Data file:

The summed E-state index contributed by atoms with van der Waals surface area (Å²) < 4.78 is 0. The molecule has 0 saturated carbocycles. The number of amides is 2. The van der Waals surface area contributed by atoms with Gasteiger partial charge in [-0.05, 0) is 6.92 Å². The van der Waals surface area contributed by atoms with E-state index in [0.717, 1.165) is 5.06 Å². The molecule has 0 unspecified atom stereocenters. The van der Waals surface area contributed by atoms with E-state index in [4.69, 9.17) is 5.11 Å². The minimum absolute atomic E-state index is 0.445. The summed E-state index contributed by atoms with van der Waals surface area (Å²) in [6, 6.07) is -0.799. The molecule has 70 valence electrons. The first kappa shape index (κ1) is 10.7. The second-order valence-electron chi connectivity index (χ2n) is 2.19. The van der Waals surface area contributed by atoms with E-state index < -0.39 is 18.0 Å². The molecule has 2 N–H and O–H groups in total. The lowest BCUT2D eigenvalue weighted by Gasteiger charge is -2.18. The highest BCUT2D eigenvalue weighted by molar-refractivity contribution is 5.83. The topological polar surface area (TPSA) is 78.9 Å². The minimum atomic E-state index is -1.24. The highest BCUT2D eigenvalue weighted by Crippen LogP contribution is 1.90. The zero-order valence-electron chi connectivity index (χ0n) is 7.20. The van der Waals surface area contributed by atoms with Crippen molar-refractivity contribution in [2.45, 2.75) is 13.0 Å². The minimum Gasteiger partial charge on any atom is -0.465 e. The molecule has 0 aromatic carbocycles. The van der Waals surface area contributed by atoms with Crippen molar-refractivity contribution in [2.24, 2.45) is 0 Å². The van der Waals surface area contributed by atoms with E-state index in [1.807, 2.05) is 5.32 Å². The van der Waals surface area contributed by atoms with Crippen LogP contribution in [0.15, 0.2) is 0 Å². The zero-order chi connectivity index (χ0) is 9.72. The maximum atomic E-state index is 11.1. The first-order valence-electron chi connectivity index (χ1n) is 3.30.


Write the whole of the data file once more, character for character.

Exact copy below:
The summed E-state index contributed by atoms with van der Waals surface area (Å²) < 4.78 is 0. The molecule has 0 saturated carbocycles. The number of amides is 2. The van der Waals surface area contributed by atoms with Gasteiger partial charge in [-0.05, 0) is 6.92 Å². The van der Waals surface area contributed by atoms with E-state index in [0.717, 1.165) is 5.06 Å². The molecule has 0 unspecified atom stereocenters. The van der Waals surface area contributed by atoms with E-state index in [4.69, 9.17) is 5.11 Å². The minimum absolute atomic E-state index is 0.445. The summed E-state index contributed by atoms with van der Waals surface area (Å²) in [6, 6.07) is -0.799. The molecule has 70 valence electrons. The first kappa shape index (κ1) is 10.7. The second-order valence-electron chi connectivity index (χ2n) is 2.19. The van der Waals surface area contributed by atoms with E-state index < -0.39 is 18.0 Å². The molecule has 2 N–H and O–H groups in total. The lowest BCUT2D eigenvalue weighted by Gasteiger charge is -2.18. The highest BCUT2D eigenvalue weighted by molar-refractivity contribution is 5.83. The topological polar surface area (TPSA) is 78.9 Å². The minimum atomic E-state index is -1.24. The highest BCUT2D eigenvalue weighted by Crippen LogP contribution is 1.90. The zero-order valence-electron chi connectivity index (χ0n) is 7.20. The van der Waals surface area contributed by atoms with Crippen molar-refractivity contribution in [2.45, 2.75) is 13.0 Å². The minimum Gasteiger partial charge on any atom is -0.465 e. The molecule has 0 aromatic carbocycles. The van der Waals surface area contributed by atoms with Crippen molar-refractivity contribution in [2.24, 2.45) is 0 Å². The van der Waals surface area contributed by atoms with E-state index in [1.807, 2.05) is 5.32 Å². The van der Waals surface area contributed by atoms with Crippen LogP contribution in [0.15, 0.2) is 0 Å². The zero-order chi connectivity index (χ0) is 9.72. The maximum atomic E-state index is 11.1. The first-order valence-electron chi connectivity index (χ1n) is 3.30.